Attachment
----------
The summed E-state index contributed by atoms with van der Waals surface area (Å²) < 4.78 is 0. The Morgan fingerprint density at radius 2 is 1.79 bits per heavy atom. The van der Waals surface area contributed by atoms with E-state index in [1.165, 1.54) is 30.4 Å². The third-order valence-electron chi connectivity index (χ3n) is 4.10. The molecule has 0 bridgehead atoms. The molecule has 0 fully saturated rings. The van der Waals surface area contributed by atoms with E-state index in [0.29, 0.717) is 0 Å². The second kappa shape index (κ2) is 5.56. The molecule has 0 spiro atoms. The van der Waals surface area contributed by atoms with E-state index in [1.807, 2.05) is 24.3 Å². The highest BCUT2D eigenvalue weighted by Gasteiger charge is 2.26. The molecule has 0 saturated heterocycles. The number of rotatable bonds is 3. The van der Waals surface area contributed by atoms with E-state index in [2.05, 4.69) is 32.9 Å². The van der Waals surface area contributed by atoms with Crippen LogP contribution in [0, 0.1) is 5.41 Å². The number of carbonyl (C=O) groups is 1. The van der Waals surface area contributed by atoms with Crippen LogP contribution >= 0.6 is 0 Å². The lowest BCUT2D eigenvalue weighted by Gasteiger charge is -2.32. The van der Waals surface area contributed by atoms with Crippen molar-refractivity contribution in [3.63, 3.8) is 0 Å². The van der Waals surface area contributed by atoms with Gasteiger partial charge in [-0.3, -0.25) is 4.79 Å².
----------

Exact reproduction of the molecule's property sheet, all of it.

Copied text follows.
The summed E-state index contributed by atoms with van der Waals surface area (Å²) < 4.78 is 0. The Morgan fingerprint density at radius 2 is 1.79 bits per heavy atom. The van der Waals surface area contributed by atoms with E-state index in [1.165, 1.54) is 30.4 Å². The third-order valence-electron chi connectivity index (χ3n) is 4.10. The molecule has 0 bridgehead atoms. The molecule has 0 fully saturated rings. The van der Waals surface area contributed by atoms with E-state index in [0.29, 0.717) is 0 Å². The second kappa shape index (κ2) is 5.56. The molecule has 0 spiro atoms. The van der Waals surface area contributed by atoms with E-state index in [1.807, 2.05) is 24.3 Å². The highest BCUT2D eigenvalue weighted by Gasteiger charge is 2.26. The molecule has 0 saturated heterocycles. The number of rotatable bonds is 3. The van der Waals surface area contributed by atoms with E-state index in [2.05, 4.69) is 32.9 Å². The van der Waals surface area contributed by atoms with Crippen LogP contribution in [0, 0.1) is 5.41 Å². The number of carbonyl (C=O) groups is 1. The van der Waals surface area contributed by atoms with Crippen LogP contribution >= 0.6 is 0 Å². The lowest BCUT2D eigenvalue weighted by Gasteiger charge is -2.32. The van der Waals surface area contributed by atoms with Crippen molar-refractivity contribution in [3.63, 3.8) is 0 Å². The van der Waals surface area contributed by atoms with Gasteiger partial charge in [-0.3, -0.25) is 4.79 Å².